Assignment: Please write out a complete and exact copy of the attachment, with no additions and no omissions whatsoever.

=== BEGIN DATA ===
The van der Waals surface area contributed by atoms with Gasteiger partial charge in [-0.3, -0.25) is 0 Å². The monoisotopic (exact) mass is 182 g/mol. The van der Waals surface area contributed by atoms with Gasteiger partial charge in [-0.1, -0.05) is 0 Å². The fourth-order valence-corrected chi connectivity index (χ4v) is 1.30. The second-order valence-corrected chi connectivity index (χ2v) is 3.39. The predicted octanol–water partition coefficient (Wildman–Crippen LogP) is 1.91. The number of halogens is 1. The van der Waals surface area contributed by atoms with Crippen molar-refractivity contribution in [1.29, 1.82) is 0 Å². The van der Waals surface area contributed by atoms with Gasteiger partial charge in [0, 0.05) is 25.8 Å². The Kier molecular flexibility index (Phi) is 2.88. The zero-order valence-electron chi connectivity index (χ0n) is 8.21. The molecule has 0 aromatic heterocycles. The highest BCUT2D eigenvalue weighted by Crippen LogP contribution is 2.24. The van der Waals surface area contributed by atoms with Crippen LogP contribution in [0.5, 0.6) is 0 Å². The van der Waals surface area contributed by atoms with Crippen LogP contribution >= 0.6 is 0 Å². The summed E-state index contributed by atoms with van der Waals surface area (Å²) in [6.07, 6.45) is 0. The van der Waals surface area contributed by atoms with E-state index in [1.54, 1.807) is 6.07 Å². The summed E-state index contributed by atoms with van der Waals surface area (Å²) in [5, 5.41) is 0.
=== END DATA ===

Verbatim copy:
The van der Waals surface area contributed by atoms with Gasteiger partial charge in [-0.3, -0.25) is 0 Å². The monoisotopic (exact) mass is 182 g/mol. The van der Waals surface area contributed by atoms with Gasteiger partial charge in [-0.1, -0.05) is 0 Å². The fourth-order valence-corrected chi connectivity index (χ4v) is 1.30. The second-order valence-corrected chi connectivity index (χ2v) is 3.39. The predicted octanol–water partition coefficient (Wildman–Crippen LogP) is 1.91. The number of halogens is 1. The van der Waals surface area contributed by atoms with Crippen molar-refractivity contribution in [1.29, 1.82) is 0 Å². The van der Waals surface area contributed by atoms with Gasteiger partial charge in [0, 0.05) is 25.8 Å². The Kier molecular flexibility index (Phi) is 2.88. The zero-order valence-electron chi connectivity index (χ0n) is 8.21. The molecule has 0 aromatic heterocycles. The highest BCUT2D eigenvalue weighted by Crippen LogP contribution is 2.24. The van der Waals surface area contributed by atoms with Crippen LogP contribution in [0.5, 0.6) is 0 Å². The van der Waals surface area contributed by atoms with Crippen LogP contribution >= 0.6 is 0 Å². The summed E-state index contributed by atoms with van der Waals surface area (Å²) in [6.07, 6.45) is 0. The van der Waals surface area contributed by atoms with E-state index in [1.54, 1.807) is 6.07 Å². The summed E-state index contributed by atoms with van der Waals surface area (Å²) in [5, 5.41) is 0.